Oxygen Not Included [Steam page] is smooshing together two of my favourite things: colony management simulation, and games by Klei Entertainment, the makers of Invisible, Inc. It appears to be a scifi Dungeon Keeper, or a cutesy Dwarf Fortress, or an underground RimWorld, at least as far as I can tell from the hour-long game stream embedded below.
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This is from September 7th, but I only just noticed it now when YouTube recommended it to me when I clicked back to the homepage after watching many hours of a Norway livestream.
If you haven’t played Dungeon Keeper, Dwarf Fortress or RimWorld, what “colony management simulation” means is that you have a group of people (clones, here) in a barren or wild environment (an underground cavern, in this instance) and you must assign them tasks, like “dig over here” and “build a bed there”. The people then perform your requested tasks – or not, depending on how they’re feeling, which is of course based on things like whether you remembered to build them a bed or whether they’ve been sleeping on the floor of a dirty cavern for the past week.
In Oxygen Not Included’s case, it’s trying to balance a intuitive appearance with a deep core of simulation. The former is enabled via Klei’s clean, 2D artwork, and the ability to mouse over everything for information about what you’re looking at. There are also some clear-looking menus; for example, the screen through which you assign worker priority’s looks more like Dwarf Fortress’ third-party application Dwarf Therapist than it does Dwarf Fortress itself. Thank goodness.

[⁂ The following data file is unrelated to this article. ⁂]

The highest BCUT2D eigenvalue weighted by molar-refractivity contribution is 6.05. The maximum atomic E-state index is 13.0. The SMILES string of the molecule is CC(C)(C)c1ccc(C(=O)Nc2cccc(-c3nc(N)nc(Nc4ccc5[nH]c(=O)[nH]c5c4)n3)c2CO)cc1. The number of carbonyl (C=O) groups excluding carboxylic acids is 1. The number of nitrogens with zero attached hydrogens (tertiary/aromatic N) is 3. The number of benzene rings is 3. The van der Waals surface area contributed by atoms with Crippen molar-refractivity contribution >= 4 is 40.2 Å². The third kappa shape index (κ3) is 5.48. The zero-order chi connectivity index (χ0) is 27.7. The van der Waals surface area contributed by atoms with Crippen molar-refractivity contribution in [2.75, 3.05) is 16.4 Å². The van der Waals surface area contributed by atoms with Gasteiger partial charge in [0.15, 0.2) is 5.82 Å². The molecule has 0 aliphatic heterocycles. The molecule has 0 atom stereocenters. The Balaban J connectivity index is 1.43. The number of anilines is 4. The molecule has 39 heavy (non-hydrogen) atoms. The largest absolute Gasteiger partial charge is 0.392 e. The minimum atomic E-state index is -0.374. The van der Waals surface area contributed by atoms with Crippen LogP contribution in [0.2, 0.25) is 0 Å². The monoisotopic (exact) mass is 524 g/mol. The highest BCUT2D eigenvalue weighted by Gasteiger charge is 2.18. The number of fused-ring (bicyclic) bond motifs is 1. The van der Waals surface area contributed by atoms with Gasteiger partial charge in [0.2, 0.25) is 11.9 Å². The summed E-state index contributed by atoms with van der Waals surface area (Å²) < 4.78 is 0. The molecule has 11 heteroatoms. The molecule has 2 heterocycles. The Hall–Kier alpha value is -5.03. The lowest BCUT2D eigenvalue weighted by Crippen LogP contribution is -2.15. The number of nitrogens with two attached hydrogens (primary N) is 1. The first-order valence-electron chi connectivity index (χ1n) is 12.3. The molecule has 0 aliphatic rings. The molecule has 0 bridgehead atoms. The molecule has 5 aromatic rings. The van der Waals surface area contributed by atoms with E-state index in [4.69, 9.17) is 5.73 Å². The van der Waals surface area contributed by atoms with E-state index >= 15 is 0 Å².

On the simulation side, the game includes things like each of your colonists burning calories at a particular rate, determined by their current activity, personal metabolism, and replenished by the varied kinds of food you can make available to them. Everything seems to have that scientific basis at its heart, even if there’s fictional elements like rocks that release oxygen underground. Mouse over the water for example and the popup dialog lets you know about its freezing point, and if your caverns become cold for some reason the water will freeze as appropriate.
If that sounds like nerdy detail – and it does, and it is – then be comforted that the point of such detail in games like this is that it leads to emergent scenarios, as the consequences of your actions (or inaction, most often) ripple throughout the world, force hard decisions on your part, and produce funny, frantic anecdotes.
The full stream is worth watching if you can’t wait to know more, but Klei are aiming to enter early access “in the next few months.”